Menus Subscribe Search
qr-code

(PHOTO: ELIKS/SHUTTERSTOCK)

The Way We Mourn Now

• October 09, 2013 • 12:00 PM

(PHOTO: ELIKS/SHUTTERSTOCK)

Could this code be the new way to remember the dead?

The way we mourn has changed, but the purpose remains the same. In 13th-century Europe it was thought that more masses said on behalf of the deceased increased their likelihood of leaving purgatory. Up to four masses could be held, a commoner playing the role of the deceased once the actual body was buried. Staged photographs of the dead were in vogue in the Victorian era, as was keeping a lock of their hair knotted in a locket.

The methods of mourning change for a number of reasons, but it’s really a question without a specific answer—how do you adequately honor a life? And how do you do it today, when we pretend death doesn’t exist in the first place? Well, there’s always the way we cope with everything else: technology.

In the forthcoming book Digital Legacy and Interaction: Post-Mortem Issues, professor Candi Cann of Baylor University discusses “virtual” memorials and their implementation in various countries. Her particular focus is on QR codes (short for Quick Response). They  are the patterns of black pixels that you’ve probably seen on a Subway ad or cereal box. When scanned by a smartphone, QR codes lead to a site with additional information about the item you’re scanning. Now, in Japan and China, QR codes are popping up in a more somber spot: tombstones.

“People who don’t want to memorialize basically want to be able to have a conversation with the deceased—they want to keep the memory alive.”

QR codes premiered in the Japanese market in 1994 and found their way onto tombstones in 2008. The codes serve multiple purposes: when scanned, they lead to a website with photos and information about the deceased and allow for users to give virtual gifts, like food, incense, or a Buddhist funeral chant. In addition, Cann writes that the coding expands the traditional limitations of physical space, meaning if family members are unable to travel to the grave site, they can access the same virtual page through the Internet. While, traditionally, Japanese families keep a small altar honoring their dead for a year, the virtual altar shifts “the physical necessity of a household altar to the virtual realm.”

In the U.S. the funeral industry remains within the private sector, but tombstone technology in Asia is largely driven by the government. In China, where the government owns and maintains cemeteries, QR codes are seen as a creative solution to the serious dilemma of land shortage for a burgeoning population. For inland populations, the government has placed QR codes on the burial sites; the deceased remain in individual graves for seven years then move to mass graves, “with Internet memorials set up to maintain offerings, reducing foot traffic during the annual Qing Ming holiday to honor the dead.” Families who choose to bury their dead this way are offered a financial incentive, as the situation of land usage is considered a major environmental concern.

Could we experience a similar trend in the States? “I don’t see QR software taking off here like in Asia,” Cann told me from her office in Texas, “I think within 15 years everyone will have a virtual memorials. For the actual method, I’m not sure what will take off.”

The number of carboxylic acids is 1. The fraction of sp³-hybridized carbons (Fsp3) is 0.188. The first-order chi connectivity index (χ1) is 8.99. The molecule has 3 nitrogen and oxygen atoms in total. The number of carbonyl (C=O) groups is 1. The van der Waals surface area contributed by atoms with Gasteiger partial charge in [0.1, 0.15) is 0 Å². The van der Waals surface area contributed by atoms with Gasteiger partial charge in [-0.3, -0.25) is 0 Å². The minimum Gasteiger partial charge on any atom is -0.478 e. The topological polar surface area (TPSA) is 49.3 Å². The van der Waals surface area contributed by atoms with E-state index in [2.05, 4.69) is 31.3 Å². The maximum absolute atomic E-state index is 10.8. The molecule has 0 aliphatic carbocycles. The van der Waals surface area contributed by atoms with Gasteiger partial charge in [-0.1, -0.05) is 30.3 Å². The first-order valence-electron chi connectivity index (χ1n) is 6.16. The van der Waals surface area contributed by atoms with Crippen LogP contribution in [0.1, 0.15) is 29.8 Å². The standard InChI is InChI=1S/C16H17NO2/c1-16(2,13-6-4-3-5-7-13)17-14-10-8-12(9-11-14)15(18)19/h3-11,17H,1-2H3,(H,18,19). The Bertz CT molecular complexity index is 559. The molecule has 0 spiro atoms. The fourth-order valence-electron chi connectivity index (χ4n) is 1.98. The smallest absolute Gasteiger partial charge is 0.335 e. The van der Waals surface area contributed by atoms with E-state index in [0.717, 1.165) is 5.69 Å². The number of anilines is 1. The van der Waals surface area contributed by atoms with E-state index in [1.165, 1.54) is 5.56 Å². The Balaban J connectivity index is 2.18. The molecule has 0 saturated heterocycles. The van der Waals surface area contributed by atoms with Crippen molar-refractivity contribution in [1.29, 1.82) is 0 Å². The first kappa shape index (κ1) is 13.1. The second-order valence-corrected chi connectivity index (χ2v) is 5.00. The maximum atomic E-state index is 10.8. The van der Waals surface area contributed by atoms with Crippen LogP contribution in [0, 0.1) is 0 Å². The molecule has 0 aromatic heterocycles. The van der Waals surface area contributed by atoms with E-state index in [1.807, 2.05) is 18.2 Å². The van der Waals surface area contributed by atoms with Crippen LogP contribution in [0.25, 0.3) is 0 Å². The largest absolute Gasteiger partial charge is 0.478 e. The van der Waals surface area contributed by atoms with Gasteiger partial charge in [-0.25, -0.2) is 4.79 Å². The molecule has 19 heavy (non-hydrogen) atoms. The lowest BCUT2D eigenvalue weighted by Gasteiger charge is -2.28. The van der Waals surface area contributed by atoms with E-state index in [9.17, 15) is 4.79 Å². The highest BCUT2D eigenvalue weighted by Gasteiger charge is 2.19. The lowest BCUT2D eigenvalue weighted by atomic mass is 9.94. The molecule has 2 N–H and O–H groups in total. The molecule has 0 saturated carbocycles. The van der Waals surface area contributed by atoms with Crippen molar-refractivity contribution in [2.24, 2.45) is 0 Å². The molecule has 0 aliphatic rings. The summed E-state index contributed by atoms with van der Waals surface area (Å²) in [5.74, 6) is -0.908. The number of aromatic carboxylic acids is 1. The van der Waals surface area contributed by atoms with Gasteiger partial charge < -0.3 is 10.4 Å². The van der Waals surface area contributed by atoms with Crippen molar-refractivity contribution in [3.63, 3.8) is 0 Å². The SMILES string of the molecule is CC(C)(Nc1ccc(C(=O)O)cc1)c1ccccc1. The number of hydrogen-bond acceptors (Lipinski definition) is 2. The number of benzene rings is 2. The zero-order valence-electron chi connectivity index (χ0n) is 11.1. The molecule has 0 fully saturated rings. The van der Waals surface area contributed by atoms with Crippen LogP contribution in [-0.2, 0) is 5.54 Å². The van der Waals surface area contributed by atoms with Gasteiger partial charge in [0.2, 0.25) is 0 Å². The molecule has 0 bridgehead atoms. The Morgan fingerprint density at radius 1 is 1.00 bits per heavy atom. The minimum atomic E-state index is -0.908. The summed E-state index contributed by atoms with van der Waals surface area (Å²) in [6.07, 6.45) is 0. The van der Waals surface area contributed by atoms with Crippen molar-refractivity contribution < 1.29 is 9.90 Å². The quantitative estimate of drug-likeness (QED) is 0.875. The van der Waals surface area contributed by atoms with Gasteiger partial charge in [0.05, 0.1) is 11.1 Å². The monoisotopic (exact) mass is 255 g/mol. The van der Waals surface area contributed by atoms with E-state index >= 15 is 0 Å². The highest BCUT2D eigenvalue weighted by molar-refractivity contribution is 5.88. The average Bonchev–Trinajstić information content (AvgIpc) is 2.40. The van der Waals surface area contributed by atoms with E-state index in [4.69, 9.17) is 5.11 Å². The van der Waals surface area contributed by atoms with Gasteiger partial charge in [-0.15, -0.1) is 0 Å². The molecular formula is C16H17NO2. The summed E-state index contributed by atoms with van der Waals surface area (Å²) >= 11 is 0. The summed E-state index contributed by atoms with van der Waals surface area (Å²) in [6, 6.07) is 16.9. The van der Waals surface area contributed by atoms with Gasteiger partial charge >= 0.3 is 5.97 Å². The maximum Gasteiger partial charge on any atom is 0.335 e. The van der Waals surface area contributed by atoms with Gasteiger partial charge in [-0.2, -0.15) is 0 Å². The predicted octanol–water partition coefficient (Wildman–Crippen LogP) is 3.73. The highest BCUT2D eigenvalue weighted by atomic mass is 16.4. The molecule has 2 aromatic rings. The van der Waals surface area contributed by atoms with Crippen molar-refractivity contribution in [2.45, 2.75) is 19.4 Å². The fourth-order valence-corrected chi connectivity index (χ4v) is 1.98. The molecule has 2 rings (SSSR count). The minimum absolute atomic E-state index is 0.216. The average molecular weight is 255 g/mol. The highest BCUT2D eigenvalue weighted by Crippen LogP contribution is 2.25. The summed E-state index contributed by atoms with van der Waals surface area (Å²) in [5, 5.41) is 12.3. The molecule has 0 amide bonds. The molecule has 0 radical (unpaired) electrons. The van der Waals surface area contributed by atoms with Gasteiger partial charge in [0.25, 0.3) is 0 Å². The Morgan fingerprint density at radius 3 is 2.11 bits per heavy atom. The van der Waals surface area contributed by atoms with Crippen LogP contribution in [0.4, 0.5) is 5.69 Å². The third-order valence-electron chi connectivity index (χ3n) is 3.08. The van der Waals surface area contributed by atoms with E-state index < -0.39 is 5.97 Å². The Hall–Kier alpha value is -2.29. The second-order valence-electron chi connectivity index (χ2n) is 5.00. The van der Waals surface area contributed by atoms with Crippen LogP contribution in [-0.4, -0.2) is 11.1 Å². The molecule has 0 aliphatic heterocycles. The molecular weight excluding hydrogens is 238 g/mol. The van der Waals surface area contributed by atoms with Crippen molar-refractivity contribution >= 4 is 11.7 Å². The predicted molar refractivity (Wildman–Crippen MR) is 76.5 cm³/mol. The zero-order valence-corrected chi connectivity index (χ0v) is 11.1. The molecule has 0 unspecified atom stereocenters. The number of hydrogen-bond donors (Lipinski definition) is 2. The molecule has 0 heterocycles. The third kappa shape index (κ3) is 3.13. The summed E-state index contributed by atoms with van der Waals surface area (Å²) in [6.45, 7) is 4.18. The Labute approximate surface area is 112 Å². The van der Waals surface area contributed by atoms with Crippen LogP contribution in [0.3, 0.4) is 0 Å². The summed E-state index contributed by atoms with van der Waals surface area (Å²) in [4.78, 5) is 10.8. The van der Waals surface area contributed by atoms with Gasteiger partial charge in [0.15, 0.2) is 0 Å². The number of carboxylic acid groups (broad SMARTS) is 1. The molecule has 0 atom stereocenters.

For now the most popular choice for Americans, according to Cann, is a profile already filled with photographs and memories: Facebook. Funeral parlors, noticing the trend, have tried to stay competitive by offering personalized websites and elegant QR codes carved into granite or wood as part of an overall funeral package, but they have had little success. Why pay for anything new when it’s all already online? Facebook has certain policies for these profiles—an active site means you can still get Farmville requests from a dead grandmother—so you now can choose to “memorialize” a page. That locks the site, so users can see it, but nothing can be changed or posted. Still, some refuse, because, as Cann said, “People who don’t want to memorialize basically want to be able to have a conversation with the deceased—they want to keep the memory alive.”

These Facebook pages also allow people to express the grief they hold back in front of others, Cann said, explaining in part their popularity. These days, the public face of mourning is minimized—months of wearing black is rare, and there is an emphasis on privacy. “We’re disappearing the dead and not allowing the conversation to occur,” Cann said. “One-hundred-fifty years ago you would wear mourning clothes; now you don’t get recognized publicly when you’re grieving. Now, society expresses itself through technology. There’s no place to mourn, so we go there, making our private conversations public to our social network.”

With the deceased becoming ever more virtualized, won’t it be that much harder to ever actually “let go?” But maybe not letting go is the point.

“I see the notion of letting go really a product of industrialization, this prioritizing of work and production,” Cann said. “I don’t know if it’s important to let go, but rather reinsert the dead into our world so we can move on with these missing pieces in our lives.”

Sarah Sloat
Sarah Sloat is an editorial fellow with Pacific Standard. She was previously selected as an intern for the Sara Miller McCune Endowed Internship and Public Service Program and has studied abroad in both Argentina and the U.K. Sarah has recently graduated from the University of California-Santa Barbara with a degree in Global and International Studies. Follow her on Twitter @sarahshmee.